While your planter is tucked away in storage, it could have left a bad impression
If your corn stand isn’t up to par, now’s a good time to head out to the field and figure out why. Non-uniform corn stands place your investment in your planter, seed, other inputs and time at risk of lower returns.
Research by DuPont Pioneer shows if the aggregate plant spacing standard deviation is improved by just 1", the yield benefit is 3.4 bu. per acre. The yield increase needed to offset the cost of a planter meter calibration for a 600-acre corn producer using a 12-row planter is only 0.5 bu. per acre.
Non-uniform plant spacing includes misplaced plants, missing plants and extra plants. There are varying degrees of loss associated with each of the problems, and loss isn’t for sure.
According to Pioneer research, misplaced plants might decrease yield compared with a uniform stand. Missing plants will decrease yield relative to a uniform stand. You can expect to see the yield of adjacent plants to increase, but it won’t be enough to compensate for the missing plant.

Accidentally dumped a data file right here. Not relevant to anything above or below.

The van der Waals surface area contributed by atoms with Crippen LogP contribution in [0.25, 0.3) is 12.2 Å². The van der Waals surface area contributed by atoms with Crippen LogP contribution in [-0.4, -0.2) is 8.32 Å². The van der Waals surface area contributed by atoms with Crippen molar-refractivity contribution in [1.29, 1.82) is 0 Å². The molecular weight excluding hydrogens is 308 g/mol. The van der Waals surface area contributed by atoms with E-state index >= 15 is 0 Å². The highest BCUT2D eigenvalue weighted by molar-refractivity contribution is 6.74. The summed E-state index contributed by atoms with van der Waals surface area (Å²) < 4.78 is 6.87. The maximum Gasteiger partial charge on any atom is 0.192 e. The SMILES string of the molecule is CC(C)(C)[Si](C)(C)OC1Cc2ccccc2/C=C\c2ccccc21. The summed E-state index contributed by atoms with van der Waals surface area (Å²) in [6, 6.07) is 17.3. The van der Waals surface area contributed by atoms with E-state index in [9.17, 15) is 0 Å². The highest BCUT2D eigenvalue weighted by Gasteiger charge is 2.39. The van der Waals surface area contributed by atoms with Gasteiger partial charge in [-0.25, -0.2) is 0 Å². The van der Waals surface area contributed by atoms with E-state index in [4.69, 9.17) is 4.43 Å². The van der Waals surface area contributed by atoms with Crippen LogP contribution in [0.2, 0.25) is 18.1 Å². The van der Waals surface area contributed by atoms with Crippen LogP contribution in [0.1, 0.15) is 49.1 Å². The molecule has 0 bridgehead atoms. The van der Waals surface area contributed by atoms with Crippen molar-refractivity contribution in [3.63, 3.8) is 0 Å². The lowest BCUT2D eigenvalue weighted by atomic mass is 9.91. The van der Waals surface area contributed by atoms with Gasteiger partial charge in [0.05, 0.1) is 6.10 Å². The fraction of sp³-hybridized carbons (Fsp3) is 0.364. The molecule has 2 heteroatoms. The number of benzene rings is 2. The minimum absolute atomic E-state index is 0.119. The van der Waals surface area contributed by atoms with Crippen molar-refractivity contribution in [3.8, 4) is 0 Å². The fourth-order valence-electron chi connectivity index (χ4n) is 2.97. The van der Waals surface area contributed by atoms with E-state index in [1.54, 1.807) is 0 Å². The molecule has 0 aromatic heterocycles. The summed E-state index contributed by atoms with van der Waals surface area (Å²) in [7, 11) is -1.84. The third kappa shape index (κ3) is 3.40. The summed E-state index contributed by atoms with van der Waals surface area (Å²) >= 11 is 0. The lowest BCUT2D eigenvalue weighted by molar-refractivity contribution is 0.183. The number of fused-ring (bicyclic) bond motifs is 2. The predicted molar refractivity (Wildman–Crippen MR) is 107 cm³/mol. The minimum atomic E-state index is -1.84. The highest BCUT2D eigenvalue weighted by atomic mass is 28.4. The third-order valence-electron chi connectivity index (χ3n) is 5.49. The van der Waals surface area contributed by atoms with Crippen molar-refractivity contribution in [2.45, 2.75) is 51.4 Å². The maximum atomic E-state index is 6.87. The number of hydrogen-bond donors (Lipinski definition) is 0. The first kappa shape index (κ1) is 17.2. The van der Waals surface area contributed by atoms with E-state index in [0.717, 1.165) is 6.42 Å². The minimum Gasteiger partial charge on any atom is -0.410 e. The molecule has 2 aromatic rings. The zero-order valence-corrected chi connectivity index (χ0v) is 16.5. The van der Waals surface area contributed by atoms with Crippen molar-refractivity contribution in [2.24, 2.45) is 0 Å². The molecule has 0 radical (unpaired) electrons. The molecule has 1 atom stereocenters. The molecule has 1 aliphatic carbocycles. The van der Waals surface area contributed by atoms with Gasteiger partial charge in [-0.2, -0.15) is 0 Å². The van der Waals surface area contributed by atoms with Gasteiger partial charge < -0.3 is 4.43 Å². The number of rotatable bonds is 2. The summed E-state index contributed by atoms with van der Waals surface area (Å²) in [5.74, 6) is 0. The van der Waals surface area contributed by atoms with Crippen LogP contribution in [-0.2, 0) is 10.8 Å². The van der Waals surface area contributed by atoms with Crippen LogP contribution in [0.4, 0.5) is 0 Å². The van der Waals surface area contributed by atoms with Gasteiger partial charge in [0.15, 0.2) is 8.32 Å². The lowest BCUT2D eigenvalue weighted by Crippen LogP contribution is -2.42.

Extra plants might slightly increase yield if the stand is below optimum. Yield of doubled plants as well as adjacent plants will decrease, but the yield of the extra plant will likely compensate for this reduction.
Fine-Tune Planter Performance
Many factors can contribute to non-uniform plants in a corn field. One of the most common is failing to properly calibrate the planter, says Farm Journal Associate Field Agronomist Missy Bauer. To fix this, check each component of the planter and make adjustments before and during planting:
- clutch assembly
- seed meter
- parallel arms
- row cleaners
- no-till coulters
- gauge wheels
- disk openers
- seed tubes
- closing wheels
- seed placement